15 January 2013Song of Solomon 2:8-17
"The voice of my beloved! Look, he comes, leaping upon the mountains, bounding over the hills. My beloved is like a gazelle or a young stag. Look, there he stands behind our wall, gazing in at the windows, looking through the lattice." (vv. 8-9)
The Song of Solomon is a dramatic poem in which we find two main characters: a girl and her lover (thought by most scholars to be King Solomon in whose harem the girl finds herself at the beginning of the poem). These voices are supplemented by a supporting cast or chorus, who chime in from time to time to offer commentary or encouragement.
In today's passage we find the girl peeking out through the palace window for her lover, straining to hear his voice from a distance. She imagines him as wild and free, tempting her away into the joys of spring and the promise of togetherness. Sharp-witted readers may spot a number of euphemisms among the colourful and emotive imagery used by the author.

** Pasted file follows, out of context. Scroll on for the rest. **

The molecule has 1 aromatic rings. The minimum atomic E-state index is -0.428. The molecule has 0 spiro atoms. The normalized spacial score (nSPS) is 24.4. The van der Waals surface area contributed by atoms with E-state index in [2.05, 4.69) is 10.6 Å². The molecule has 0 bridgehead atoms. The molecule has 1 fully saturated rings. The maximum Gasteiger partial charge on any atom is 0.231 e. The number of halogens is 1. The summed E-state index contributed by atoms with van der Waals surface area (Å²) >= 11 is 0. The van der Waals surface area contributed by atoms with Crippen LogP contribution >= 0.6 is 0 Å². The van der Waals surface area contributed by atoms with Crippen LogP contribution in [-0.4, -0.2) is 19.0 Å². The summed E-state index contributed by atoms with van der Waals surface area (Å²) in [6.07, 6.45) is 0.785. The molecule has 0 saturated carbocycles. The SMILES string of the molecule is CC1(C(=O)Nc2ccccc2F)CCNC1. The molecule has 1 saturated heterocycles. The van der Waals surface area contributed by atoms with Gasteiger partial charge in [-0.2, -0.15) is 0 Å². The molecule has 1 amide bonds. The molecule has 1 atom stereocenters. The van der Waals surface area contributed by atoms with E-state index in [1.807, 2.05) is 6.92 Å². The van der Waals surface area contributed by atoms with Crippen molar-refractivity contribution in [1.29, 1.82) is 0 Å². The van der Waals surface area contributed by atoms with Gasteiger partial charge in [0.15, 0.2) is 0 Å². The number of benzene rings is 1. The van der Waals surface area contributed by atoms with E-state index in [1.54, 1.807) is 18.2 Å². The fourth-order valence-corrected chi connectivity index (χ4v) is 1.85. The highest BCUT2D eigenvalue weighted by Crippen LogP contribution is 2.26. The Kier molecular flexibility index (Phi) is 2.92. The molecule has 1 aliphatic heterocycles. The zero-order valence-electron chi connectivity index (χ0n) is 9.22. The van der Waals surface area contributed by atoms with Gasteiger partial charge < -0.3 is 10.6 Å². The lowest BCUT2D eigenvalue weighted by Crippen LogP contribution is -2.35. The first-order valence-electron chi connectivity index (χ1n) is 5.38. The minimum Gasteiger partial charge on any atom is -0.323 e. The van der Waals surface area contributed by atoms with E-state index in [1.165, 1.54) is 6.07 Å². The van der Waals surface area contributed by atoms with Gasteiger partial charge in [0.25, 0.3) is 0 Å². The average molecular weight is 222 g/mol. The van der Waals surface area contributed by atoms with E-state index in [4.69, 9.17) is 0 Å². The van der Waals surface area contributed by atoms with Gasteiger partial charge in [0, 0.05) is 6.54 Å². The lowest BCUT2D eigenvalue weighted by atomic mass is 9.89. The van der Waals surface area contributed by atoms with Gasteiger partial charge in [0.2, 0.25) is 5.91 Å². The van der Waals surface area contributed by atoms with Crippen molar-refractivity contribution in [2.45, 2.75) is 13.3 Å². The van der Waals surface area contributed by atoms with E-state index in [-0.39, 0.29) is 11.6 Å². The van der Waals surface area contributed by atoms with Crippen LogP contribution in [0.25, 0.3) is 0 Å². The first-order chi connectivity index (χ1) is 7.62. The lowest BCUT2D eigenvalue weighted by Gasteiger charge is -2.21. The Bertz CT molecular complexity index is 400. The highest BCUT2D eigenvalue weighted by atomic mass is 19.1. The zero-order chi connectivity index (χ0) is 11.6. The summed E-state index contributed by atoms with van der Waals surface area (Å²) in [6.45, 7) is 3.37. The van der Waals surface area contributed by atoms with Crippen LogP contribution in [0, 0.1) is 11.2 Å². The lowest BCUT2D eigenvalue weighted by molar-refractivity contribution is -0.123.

There's a very strong sense of desire here and it's clear that the love yearned for is something personal and secret - perhaps it's even under threat from others. Some commentators suggest that the "vineyard" in verse 15 may be a symbol of the lovers' love and that the "foxes" are those that threaten to disrupt and ruin it.
One might wonder how much of today's passage is simply a daydream, for in tomorrow's reading we'll see that - for now, at least - the maiden's desires must remain unfulfilled.
- The desire for freedom is a strong theme in today's passage - what does freedom mean to you?
- The maiden finds herself shut away from her lover, but also from nature, spring and joy. Have you ever felt like that?
- What is it about 'locked-in' places that makes our hearts wander further afield?